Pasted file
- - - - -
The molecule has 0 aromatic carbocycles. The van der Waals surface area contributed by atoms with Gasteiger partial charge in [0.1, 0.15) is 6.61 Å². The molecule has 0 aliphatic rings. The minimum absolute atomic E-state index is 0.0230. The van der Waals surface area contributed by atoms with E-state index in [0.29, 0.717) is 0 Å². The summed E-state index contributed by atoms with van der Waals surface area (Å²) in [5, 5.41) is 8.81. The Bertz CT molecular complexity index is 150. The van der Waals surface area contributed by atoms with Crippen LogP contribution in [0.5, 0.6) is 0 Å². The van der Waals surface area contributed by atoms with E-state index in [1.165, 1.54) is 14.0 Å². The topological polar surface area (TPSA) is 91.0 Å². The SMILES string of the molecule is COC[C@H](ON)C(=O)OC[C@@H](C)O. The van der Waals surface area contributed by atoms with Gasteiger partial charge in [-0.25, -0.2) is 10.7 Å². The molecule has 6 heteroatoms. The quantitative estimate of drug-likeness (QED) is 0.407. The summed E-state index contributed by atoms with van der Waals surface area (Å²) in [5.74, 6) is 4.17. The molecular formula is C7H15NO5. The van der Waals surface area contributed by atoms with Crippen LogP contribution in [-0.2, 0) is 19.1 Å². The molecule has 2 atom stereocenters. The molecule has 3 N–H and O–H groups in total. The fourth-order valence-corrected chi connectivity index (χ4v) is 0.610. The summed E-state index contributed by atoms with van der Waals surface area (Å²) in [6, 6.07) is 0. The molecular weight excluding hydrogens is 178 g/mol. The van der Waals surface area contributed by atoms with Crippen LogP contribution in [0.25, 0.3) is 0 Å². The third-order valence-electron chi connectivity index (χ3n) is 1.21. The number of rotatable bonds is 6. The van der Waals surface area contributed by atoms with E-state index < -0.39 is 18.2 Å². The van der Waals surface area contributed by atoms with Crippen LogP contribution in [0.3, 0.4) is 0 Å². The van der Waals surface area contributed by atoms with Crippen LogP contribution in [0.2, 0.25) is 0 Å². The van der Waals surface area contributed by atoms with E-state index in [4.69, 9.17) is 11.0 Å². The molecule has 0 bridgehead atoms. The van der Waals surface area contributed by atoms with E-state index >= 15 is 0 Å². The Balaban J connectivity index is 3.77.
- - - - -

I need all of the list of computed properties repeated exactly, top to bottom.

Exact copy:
The molecule has 0 aromatic carbocycles. The van der Waals surface area contributed by atoms with Gasteiger partial charge in [0.1, 0.15) is 6.61 Å². The molecule has 0 aliphatic rings. The minimum absolute atomic E-state index is 0.0230. The van der Waals surface area contributed by atoms with E-state index in [0.29, 0.717) is 0 Å². The summed E-state index contributed by atoms with van der Waals surface area (Å²) in [5, 5.41) is 8.81. The Bertz CT molecular complexity index is 150. The van der Waals surface area contributed by atoms with Crippen LogP contribution in [0.5, 0.6) is 0 Å². The van der Waals surface area contributed by atoms with E-state index in [1.165, 1.54) is 14.0 Å². The topological polar surface area (TPSA) is 91.0 Å². The SMILES string of the molecule is COC[C@H](ON)C(=O)OC[C@@H](C)O. The van der Waals surface area contributed by atoms with Gasteiger partial charge in [-0.25, -0.2) is 10.7 Å². The molecule has 6 heteroatoms. The quantitative estimate of drug-likeness (QED) is 0.407. The summed E-state index contributed by atoms with van der Waals surface area (Å²) in [5.74, 6) is 4.17. The molecular formula is C7H15NO5. The van der Waals surface area contributed by atoms with Crippen LogP contribution in [-0.2, 0) is 19.1 Å². The molecule has 2 atom stereocenters. The molecule has 3 N–H and O–H groups in total. The fourth-order valence-corrected chi connectivity index (χ4v) is 0.610. The summed E-state index contributed by atoms with van der Waals surface area (Å²) in [6, 6.07) is 0. The molecular weight excluding hydrogens is 178 g/mol. The van der Waals surface area contributed by atoms with Crippen LogP contribution in [0.25, 0.3) is 0 Å². The third-order valence-electron chi connectivity index (χ3n) is 1.21. The number of rotatable bonds is 6. The van der Waals surface area contributed by atoms with E-state index < -0.39 is 18.2 Å². The van der Waals surface area contributed by atoms with Crippen LogP contribution in [0.3, 0.4) is 0 Å². The van der Waals surface area contributed by atoms with Crippen LogP contribution in [0.2, 0.25) is 0 Å². The van der Waals surface area contributed by atoms with E-state index in [4.69, 9.17) is 11.0 Å². The molecule has 0 bridgehead atoms. The van der Waals surface area contributed by atoms with E-state index >= 15 is 0 Å². The Balaban J connectivity index is 3.77.